Poetry: Peach

 

By Clark Kimball

 

Is a peach a poem? Of course!
But just how so?
How so because a peach is like a poem.
But how like? Like which? Which peach-poem citing?

 

The peach I hold now in my hand
or the peach still held in my poet’s heart?
(And is every poet’s peach not a heart-felt poem?)

 

You are the one. I hold you well
my dear peachy-keen girl—here,
as I have ever held you from first blush near:
good, true, beautiful; each-exciting.

 

Are you therefore not a peach because I say you are?
Or are you somehow yet like a peach without my saying so?
(Just what are you like without me anyway—just what at all?)

 

Are you therefore not a peach because I say you are?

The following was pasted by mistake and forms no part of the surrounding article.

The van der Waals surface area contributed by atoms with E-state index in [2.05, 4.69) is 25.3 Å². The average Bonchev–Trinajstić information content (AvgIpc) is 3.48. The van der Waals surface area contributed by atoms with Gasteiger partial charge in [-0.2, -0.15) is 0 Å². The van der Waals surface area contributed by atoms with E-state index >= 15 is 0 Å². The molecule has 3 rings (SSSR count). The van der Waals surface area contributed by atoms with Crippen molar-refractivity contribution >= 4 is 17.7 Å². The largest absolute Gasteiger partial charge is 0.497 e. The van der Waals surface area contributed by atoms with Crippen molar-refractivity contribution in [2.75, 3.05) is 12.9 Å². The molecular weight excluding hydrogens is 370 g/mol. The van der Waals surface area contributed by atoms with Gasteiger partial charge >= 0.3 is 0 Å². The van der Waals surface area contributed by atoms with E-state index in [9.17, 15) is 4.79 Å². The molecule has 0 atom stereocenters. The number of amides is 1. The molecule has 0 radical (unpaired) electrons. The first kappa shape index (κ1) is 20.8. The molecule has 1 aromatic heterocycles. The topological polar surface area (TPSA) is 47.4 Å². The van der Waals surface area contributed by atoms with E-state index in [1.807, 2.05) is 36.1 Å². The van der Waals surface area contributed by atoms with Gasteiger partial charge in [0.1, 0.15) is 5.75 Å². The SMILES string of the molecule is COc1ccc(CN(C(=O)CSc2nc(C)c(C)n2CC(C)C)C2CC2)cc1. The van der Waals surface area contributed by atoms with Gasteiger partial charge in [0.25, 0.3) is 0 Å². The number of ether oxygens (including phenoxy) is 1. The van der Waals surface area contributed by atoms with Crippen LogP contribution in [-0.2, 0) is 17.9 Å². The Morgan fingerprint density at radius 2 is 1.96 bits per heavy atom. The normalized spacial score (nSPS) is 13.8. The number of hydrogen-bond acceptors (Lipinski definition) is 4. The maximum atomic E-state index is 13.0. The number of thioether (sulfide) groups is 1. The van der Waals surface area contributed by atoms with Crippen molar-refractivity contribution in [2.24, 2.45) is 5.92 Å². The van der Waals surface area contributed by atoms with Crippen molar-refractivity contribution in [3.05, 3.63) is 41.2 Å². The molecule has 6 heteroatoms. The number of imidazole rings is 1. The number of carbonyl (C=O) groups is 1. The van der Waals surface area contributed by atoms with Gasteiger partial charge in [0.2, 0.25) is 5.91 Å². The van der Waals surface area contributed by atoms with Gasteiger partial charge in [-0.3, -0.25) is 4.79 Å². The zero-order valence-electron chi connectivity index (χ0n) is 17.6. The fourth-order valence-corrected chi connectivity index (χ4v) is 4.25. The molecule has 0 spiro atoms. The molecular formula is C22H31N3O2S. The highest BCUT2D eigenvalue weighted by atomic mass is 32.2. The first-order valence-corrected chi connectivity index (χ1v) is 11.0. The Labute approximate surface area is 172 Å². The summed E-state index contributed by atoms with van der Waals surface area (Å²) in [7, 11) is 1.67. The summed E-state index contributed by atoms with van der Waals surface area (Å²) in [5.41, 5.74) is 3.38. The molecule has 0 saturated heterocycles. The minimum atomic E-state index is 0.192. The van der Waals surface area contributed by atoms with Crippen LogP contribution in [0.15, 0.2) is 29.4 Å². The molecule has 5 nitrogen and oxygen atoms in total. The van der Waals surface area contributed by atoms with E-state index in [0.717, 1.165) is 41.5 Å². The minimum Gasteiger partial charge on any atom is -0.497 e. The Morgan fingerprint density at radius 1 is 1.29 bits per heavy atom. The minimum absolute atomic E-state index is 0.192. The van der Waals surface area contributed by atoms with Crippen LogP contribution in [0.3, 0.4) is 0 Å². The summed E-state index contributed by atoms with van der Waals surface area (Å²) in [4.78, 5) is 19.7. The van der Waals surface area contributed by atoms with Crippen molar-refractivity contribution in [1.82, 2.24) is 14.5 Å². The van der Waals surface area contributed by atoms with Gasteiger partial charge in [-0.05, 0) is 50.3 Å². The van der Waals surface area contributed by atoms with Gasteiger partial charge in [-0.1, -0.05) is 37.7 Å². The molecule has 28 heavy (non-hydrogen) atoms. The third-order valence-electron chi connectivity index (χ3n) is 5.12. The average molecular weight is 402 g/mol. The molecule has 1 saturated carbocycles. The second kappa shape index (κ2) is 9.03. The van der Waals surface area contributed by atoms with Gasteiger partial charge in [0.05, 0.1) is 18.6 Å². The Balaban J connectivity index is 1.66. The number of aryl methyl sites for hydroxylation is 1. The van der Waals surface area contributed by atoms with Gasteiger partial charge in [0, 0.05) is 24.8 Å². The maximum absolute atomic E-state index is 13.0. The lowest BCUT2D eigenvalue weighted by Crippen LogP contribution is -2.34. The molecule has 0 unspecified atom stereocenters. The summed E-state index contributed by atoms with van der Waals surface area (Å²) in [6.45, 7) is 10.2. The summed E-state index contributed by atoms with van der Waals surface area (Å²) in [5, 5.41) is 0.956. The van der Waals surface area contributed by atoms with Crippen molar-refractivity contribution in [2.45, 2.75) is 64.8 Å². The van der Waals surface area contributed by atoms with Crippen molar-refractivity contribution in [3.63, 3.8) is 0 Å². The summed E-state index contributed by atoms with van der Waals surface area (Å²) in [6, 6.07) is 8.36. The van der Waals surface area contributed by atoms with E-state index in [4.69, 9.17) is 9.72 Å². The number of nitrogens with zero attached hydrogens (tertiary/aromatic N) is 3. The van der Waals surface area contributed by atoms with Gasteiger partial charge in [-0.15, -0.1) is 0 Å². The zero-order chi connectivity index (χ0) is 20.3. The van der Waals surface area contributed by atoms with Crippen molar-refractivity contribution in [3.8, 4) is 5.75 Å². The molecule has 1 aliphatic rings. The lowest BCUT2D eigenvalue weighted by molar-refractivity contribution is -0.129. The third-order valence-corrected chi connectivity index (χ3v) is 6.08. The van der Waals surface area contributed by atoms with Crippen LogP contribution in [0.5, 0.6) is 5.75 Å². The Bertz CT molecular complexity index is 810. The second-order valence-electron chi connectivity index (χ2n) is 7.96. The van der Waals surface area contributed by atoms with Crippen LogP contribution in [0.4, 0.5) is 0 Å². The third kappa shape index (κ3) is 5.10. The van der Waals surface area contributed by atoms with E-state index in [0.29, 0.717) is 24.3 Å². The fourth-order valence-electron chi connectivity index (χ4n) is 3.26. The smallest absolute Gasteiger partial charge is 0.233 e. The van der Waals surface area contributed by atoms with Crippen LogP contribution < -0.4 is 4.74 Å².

Or are you somehow yet like a peach without my saying so?
(Just what are you like without me anyway—just what at all?)

 

Because I say:
my hand is yet somehow like the poet’s writing implement;
my tongue, a cunning multi-linguist;
and my penis, a canticle of clever verses.
(I can not imagine what I am like or unlike without you.)

 

When I am old—and I am old—
I do still dare to eat the peach. To be bold—
inviting. Of course, you are the peach: that poem!
And we the poets—each to each reciting.

 


 

For Kate O’Connor St. Valentine’s Day 2013. Clark Kimball lives with his wife Kate O’Connor in Asheville. He is a graduate of the UNCG MFA Writing Program and founding-president of P.E.N. NM.

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